Ms. Alsop is a regular guest conductor with the New York Philharmonic, Philadelphia Orchestra, Chicago Symphony and Los Angeles Philharmonic, as well as with many distinguished orchestras worldwide. After a highly successful 12-year tenure as music director of the Colorado Symphony, Ms. Alsop continues her association as conductor laureate; she also continues as music director of the highly acclaimed Cabrillo Festival of Contemporary Music in California.
Marin Alsop is a native of New York City; she attended Yale University and received her master's degree from The Juilliard School. In 1989, her conducting career was launched when she became a prizewinner at the Leopold Stokowski International Conducting Competition in New York, and in the same year, she was awarded the Koussevitzky Conducting Prize at the Tanglewood Music Center, where she was a pupil of Leonard Bernstein, Seiji Ozawa and Gustav Meier.
Marin Alsop made her BSO debut in May 2002 on a Symphony with a Twist™ program, and returned in December of the same year with her acclaimed jazz adaptation of Handel's Messiah, titled Too Hot to Handel. She has since conducted the Orchestra on 17 programs, appearing on all classical subscription series as well as on a family program.
About the Baltimore Symphony Orchestra
Founded in 1916, the Grammy Award-winning Baltimore Symphony Orchestra is internationally recognized as having achieved a preeminent place among the world's most important orchestras. Acclaimed for its uncompromising pursuit of artistic excellence, the BSO has attracted a devoted national and international following while maintaining deep bonds throughout the Maryland community through innovative education and community initiatives.
The BSO made musical history on July 20, 2005, when it announced the appointment of Marin Alsop as its next music director. She inherits an orchestra that has earned great international distinction for its interpretations of both contemporary and standard repertoire under the leadership of former music directors David Zinman (1985-1998) and Yuri Temirkanov (2000-2006).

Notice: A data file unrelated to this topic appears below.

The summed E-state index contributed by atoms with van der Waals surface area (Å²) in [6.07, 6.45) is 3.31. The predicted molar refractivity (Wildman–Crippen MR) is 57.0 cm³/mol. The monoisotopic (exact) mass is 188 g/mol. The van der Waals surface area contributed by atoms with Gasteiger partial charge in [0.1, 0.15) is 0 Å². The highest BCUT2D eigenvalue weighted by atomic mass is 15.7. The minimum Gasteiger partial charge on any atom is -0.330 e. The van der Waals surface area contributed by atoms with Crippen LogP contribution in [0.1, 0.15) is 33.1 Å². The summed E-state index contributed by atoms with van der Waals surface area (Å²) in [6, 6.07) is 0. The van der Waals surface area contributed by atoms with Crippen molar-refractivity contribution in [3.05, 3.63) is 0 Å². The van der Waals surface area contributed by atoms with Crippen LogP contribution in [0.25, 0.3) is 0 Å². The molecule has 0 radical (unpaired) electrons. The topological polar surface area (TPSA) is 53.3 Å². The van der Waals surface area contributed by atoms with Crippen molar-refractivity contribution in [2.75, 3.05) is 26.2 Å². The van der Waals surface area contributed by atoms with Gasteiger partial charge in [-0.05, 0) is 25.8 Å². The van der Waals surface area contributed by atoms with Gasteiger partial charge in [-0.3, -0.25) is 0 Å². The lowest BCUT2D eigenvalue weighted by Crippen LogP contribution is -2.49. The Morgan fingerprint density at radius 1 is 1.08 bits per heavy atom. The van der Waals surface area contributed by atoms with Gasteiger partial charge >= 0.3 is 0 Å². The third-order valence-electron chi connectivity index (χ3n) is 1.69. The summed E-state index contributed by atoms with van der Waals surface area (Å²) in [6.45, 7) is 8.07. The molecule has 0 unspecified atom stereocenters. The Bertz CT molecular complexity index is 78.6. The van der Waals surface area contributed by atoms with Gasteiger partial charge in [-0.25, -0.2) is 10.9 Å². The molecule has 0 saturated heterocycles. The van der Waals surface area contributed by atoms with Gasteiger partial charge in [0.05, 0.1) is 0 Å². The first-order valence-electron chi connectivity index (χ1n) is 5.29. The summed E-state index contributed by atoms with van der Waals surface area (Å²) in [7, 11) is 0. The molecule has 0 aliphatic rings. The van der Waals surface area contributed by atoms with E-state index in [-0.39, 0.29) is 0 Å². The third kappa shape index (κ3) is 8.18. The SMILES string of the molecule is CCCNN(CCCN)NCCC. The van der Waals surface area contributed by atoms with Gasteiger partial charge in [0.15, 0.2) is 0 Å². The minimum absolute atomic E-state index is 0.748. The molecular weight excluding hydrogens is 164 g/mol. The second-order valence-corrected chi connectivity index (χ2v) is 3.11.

In June 2006, the Orchestra and Marin Alsop collaborated with legendary violinist Joshua Bell to record John Corigliano's Concerto for Violin and Orchestra, "The Red Violin," based on the Academy Award-winning score for the film The Red Violin. The disc is scheduled for release on the Sony Classics label in September 2007. During the 2006-2007 season, the Orchestra and Marin Alsop began work on a three-disc cycle of Dvo?ák works for the Naxos label.
In addition to the Joseph Meyerhoff Symphony Hall, where the orchestra has performed for 25 years, the BSO is a founding partner and the resident orchestra at the new state-of-the-art, 1976-seat Music Center at Strathmore in North Bethesda, Md. With the opening of Strathmore in February 2005, the BSO became the nation's only major orchestra with year-round venues in two metropolitan areas.
COMPLETE PROGRAM INFORMATION
Favorites Series (Meyerhoff)/Classical Thursdays (Strathmore): The Maestra Begins
Thursday, September 27, 2007 at 8:00 p.m.-The Music Center at Strathmore*
Friday, September 28, 2007 at 8:00 p.m.-Joseph Meyerhoff Symphony Hall (JMSH)
Saturday, September 29, 2007 at 8:00 p.m.-JMSH
Sunday, September 30, 2007 at 3:00 p.m. - JMSH
*The performance on Thursday, September 27 will be broadcast live from the Music Center at Strathmore on XM Satellite Radio (XM Classics, Channel 110).
Baltimore Symphony Orchestra
Marin Alsop, conductor
Adams: Fearful Symmetries
Mahler: Symphony No. 5
Special anniversary pricing for the 2007-2008 season at the Joseph Meyerhoff Symphony Hall is made possible by generous underwriting from the PNC Foundation.
Subscriptions are on sale now and single tickets go on sale August 23.
Single tickets for the performance at the Music Center at Strathmore start at $21.
Unreserved seating for the performances at the Joseph Meyerhoff Symphony Hall starts at $15.
For more information, contact the BSO Ticket Office, 410.783.8000 or www.BSOmusic.org.